Is death a blessing or a curse in "The Lady of Shalott" by Tennyson?

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"The Lady of Shalott" by Tennyson incorporates elements and characters from Arthurian legends to tell the story of a woman separated from the natural world by a powerful curse.

Death in "The Lady of Shalott" is also portrayed as a curse.  The Lady sings a "mournful" carol during...

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"The Lady of Shalott" by Tennyson incorporates elements and characters from Arthurian legends to tell the story of a woman separated from the natural world by a powerful curse.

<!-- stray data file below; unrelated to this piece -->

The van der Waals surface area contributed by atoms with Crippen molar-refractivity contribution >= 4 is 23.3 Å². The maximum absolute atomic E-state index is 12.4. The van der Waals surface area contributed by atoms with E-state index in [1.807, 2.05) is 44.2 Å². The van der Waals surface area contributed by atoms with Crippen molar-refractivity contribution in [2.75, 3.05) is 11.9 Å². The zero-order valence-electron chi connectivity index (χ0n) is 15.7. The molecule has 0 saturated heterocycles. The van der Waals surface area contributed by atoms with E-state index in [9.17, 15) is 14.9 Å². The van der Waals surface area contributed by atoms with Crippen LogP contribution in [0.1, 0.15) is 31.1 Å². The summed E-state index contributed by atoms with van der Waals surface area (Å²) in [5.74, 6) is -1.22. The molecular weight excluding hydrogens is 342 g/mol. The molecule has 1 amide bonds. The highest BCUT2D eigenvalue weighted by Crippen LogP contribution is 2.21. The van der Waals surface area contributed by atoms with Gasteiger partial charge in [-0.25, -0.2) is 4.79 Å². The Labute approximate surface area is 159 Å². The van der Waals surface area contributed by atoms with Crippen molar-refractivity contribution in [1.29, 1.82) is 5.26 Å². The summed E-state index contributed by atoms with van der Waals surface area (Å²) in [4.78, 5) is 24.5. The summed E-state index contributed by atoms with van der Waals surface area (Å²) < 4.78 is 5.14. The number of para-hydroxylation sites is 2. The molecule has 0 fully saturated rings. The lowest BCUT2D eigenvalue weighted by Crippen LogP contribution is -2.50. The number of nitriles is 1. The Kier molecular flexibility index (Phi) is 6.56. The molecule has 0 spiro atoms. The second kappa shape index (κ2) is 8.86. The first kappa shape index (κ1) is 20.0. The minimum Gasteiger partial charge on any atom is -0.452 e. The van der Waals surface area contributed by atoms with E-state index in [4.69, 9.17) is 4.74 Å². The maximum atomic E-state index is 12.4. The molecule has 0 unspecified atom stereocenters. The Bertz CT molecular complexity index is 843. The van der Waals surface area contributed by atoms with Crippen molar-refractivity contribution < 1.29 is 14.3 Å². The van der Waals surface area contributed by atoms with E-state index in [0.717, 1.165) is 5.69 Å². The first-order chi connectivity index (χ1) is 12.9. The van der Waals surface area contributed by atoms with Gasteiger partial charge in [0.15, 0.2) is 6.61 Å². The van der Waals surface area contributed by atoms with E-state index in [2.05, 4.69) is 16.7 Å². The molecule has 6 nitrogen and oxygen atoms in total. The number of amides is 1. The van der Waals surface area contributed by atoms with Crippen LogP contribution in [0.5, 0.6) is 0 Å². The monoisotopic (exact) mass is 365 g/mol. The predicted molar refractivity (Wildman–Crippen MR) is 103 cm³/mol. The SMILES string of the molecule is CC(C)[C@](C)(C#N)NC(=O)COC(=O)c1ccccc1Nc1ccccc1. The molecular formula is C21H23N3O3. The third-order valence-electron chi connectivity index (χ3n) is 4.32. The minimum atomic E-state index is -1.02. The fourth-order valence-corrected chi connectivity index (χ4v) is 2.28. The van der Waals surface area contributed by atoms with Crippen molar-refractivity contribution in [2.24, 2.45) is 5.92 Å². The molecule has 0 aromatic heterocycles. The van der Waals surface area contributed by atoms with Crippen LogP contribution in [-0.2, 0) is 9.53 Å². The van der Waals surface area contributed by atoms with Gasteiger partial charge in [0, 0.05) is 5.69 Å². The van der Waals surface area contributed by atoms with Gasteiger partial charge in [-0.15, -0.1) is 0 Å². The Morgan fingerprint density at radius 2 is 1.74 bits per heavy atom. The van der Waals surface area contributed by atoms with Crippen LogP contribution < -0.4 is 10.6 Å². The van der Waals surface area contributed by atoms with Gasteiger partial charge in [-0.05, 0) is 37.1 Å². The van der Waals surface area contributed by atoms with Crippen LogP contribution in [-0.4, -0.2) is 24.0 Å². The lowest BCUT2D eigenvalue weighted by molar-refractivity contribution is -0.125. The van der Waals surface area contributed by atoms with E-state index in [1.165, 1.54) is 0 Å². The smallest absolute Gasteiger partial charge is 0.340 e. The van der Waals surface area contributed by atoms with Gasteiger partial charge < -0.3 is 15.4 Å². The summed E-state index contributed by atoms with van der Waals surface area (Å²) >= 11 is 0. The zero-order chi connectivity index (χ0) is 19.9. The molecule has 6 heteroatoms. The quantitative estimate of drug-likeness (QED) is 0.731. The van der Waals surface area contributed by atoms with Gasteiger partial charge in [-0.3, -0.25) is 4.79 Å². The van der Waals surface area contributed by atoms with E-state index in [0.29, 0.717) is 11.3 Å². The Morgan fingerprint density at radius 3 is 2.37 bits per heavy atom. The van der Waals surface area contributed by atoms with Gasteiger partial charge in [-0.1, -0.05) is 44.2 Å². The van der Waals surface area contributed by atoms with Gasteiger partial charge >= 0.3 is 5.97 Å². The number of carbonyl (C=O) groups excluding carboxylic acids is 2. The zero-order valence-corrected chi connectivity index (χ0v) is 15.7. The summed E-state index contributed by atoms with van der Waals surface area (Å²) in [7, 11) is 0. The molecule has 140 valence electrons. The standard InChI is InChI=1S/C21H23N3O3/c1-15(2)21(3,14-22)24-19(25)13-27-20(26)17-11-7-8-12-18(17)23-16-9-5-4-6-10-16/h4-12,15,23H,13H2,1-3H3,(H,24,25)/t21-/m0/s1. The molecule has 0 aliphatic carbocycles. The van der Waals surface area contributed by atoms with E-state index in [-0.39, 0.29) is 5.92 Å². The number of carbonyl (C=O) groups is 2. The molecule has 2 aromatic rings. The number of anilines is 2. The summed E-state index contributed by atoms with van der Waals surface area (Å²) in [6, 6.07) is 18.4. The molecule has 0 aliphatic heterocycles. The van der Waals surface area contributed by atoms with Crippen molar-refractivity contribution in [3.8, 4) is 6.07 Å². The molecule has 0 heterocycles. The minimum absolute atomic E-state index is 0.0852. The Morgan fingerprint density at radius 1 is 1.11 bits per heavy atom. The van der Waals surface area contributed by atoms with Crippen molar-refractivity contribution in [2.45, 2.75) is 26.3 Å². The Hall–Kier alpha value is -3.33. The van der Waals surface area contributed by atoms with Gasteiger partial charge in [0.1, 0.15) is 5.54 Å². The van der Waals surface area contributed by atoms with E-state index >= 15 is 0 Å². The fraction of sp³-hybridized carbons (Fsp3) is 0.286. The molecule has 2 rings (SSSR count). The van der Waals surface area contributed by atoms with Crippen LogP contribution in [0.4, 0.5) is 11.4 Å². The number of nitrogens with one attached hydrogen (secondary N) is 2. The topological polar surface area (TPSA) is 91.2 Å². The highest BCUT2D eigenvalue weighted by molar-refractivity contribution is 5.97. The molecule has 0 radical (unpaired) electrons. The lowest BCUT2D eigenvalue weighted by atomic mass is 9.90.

Death in "The Lady of Shalott" is also portrayed as a curse.  The Lady sings a "mournful" carol during her slow demise as her "blood was frozen slowly and her eyes were darkened wholly" (147-148).  The dark effects of the curse keep her from being able to experience the real world away from her tower.  Tennyson's diction with words like "darkened" and "frozen," reveals that her death is wrong and unnatural.  Her untimely death steals her opportunity  to experience life in the real world. 

 
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